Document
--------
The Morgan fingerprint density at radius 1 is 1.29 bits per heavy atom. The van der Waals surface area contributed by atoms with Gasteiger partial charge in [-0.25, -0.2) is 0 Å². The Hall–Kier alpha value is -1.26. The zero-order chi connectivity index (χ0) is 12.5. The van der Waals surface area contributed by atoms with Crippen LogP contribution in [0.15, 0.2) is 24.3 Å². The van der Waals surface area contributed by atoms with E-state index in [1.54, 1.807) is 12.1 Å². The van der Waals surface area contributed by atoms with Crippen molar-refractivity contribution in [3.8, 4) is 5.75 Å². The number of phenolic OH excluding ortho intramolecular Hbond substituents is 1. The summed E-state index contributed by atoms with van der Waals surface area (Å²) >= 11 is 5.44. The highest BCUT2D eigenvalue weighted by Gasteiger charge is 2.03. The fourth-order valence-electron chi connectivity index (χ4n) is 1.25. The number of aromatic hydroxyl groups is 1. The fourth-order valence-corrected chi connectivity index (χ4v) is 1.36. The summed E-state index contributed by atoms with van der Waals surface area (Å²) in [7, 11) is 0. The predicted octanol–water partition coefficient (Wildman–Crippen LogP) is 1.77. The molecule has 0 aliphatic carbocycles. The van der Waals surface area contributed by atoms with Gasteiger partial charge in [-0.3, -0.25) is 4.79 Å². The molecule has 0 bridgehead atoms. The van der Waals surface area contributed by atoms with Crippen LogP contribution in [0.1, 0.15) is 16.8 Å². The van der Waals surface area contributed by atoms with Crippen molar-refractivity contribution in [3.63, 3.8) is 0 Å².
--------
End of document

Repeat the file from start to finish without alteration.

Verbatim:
The Morgan fingerprint density at radius 1 is 1.29 bits per heavy atom. The van der Waals surface area contributed by atoms with Gasteiger partial charge in [-0.25, -0.2) is 0 Å². The Hall–Kier alpha value is -1.26. The zero-order chi connectivity index (χ0) is 12.5. The van der Waals surface area contributed by atoms with Crippen LogP contribution in [0.15, 0.2) is 24.3 Å². The van der Waals surface area contributed by atoms with E-state index in [1.54, 1.807) is 12.1 Å². The van der Waals surface area contributed by atoms with Crippen molar-refractivity contribution in [3.8, 4) is 5.75 Å². The number of phenolic OH excluding ortho intramolecular Hbond substituents is 1. The summed E-state index contributed by atoms with van der Waals surface area (Å²) >= 11 is 5.44. The highest BCUT2D eigenvalue weighted by Gasteiger charge is 2.03. The fourth-order valence-electron chi connectivity index (χ4n) is 1.25. The number of aromatic hydroxyl groups is 1. The fourth-order valence-corrected chi connectivity index (χ4v) is 1.36. The summed E-state index contributed by atoms with van der Waals surface area (Å²) in [7, 11) is 0. The predicted octanol–water partition coefficient (Wildman–Crippen LogP) is 1.77. The molecule has 0 aliphatic carbocycles. The van der Waals surface area contributed by atoms with Gasteiger partial charge in [-0.3, -0.25) is 4.79 Å². The molecule has 0 bridgehead atoms. The van der Waals surface area contributed by atoms with Crippen LogP contribution in [0.1, 0.15) is 16.8 Å². The van der Waals surface area contributed by atoms with Crippen molar-refractivity contribution in [3.63, 3.8) is 0 Å².